Monday, June 29, 2009

On Rationality

To be rational is to be sensible and reasonable, instead of being silly and emotional. To expect rational behavior is to expect that a person will behave in an optimal manner.

Irrationality should not be confused with being illogical. Something is illogical if and only if it is a contradiction in itself. A state of affairs in the world can never be inherently contradictory or illogical. Two separate events can be mutually conflicting, for example someone wanting quick money but being afraid of investing in the stock market, that is not a logical contradiction, only a circumstantial one.

However, since the "mind" is perceived as a single entity, contradictions, instead of being realized as conflicting impulses in the brain, are wrongly perceived as a brain in contradiction.


Emotions and passions are powerful but highly sub-optimal reactions to a situation. If a man or an animal threatens you, to shout at him with a great deal of anger and fear can deter him off. This kind of behavior, which obviously has a survival value, can be easily observed in higher mammals, including humans.

Affective punches are very potent because of their strong receptivity in other beings. A child can simply bitterly cry and have his unreasonable demands fulfilled. An adult can simply sulk or appear distressed and arouse sympathy and redressal.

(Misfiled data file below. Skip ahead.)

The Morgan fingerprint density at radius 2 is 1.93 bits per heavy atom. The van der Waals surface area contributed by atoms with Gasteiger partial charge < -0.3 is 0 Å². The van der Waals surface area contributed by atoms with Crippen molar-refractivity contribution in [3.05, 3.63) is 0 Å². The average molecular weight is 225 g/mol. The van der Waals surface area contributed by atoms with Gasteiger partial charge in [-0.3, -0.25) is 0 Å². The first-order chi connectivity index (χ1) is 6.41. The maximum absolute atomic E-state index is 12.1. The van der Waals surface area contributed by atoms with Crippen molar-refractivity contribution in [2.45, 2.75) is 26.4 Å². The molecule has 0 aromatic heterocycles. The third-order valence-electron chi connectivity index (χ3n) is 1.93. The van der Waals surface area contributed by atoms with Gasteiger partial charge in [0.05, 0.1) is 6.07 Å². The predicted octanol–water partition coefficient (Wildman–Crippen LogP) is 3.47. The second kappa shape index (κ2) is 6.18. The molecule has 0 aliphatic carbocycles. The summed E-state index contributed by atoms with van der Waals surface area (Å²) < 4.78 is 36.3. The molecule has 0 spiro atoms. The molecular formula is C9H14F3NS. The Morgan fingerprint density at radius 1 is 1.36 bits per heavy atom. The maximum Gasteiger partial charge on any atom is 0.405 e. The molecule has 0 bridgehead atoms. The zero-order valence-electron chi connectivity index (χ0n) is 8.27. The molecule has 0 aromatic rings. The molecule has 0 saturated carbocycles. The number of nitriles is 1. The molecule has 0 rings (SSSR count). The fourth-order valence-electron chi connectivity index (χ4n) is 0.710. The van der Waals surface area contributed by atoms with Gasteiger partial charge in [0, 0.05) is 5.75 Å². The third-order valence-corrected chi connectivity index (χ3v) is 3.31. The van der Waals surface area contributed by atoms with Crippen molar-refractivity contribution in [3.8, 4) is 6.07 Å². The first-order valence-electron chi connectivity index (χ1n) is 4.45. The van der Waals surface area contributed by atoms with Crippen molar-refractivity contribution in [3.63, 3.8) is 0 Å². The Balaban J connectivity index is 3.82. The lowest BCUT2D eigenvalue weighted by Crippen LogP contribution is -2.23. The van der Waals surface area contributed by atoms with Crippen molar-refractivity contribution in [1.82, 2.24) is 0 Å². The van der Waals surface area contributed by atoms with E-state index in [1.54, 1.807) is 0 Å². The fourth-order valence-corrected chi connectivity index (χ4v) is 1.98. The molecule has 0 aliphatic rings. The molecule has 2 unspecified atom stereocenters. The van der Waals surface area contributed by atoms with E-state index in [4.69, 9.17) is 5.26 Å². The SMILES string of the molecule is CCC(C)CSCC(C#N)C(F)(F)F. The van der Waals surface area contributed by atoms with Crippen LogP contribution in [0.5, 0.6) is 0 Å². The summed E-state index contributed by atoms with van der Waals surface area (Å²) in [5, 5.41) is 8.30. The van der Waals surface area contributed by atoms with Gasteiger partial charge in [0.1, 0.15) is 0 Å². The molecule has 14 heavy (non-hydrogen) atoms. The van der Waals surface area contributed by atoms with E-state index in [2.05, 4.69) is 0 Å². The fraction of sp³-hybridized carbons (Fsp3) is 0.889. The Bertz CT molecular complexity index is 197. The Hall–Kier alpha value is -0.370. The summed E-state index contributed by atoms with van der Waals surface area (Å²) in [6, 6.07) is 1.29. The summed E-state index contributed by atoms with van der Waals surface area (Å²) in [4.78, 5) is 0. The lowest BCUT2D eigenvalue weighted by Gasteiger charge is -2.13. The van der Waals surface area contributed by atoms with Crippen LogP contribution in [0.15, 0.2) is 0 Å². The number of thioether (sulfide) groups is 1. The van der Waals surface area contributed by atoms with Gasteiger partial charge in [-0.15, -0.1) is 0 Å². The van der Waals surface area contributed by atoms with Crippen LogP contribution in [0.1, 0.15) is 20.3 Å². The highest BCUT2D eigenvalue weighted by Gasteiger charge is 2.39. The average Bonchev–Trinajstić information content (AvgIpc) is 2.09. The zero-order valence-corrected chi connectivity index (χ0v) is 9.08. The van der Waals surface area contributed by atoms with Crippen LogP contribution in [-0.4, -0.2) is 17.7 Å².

Very strong affective reactions are usually non-conflicting, in that they overwhelm the brain and extinguish any conflicting impulses or thoughts. A surge of anger can feel very "right", a surge of affection can feel very "true" and so on.

Rationality is not the absence of conflict, for strong affective reactions are non-conflicting as well. Rationality is the optimal and non-affective response to a challenge. A conflicting set of thoughts can be properly weighed to evolve a optimal, and hence, rational response.

Suppose a 7-day vacation to a particularly preferred destination is too expensive to be affordable, a rational response might be to have a short vacation there, or to have a 7-day vacation at some other less preferred place.

A rational person can choose to act rationally (i.e. sensibly), but how practical is it to depend on other human beings being rational? It is not very hard to conclude that in a crisis most humans will behave irrationally rather than rationally (due to the very structure of the human brain and brain stem). Affective responses start operating prior to a rational response in the human brain.

In the modern world, in face of a passionate and socially reprehensible act by another human being, when appeal to reason fails, one takes recourse to the law enforcement authorities. It is assumed that the law enforcement will curb the passion and re-establish sensible behavior.

But it is also true that law enforcement apparatus in most countries is biased, convoluted, requires formal expertise and is therefore non-optimal. And in a country like India, archaic laws are still in operation (for example laws which forbid homosexuality).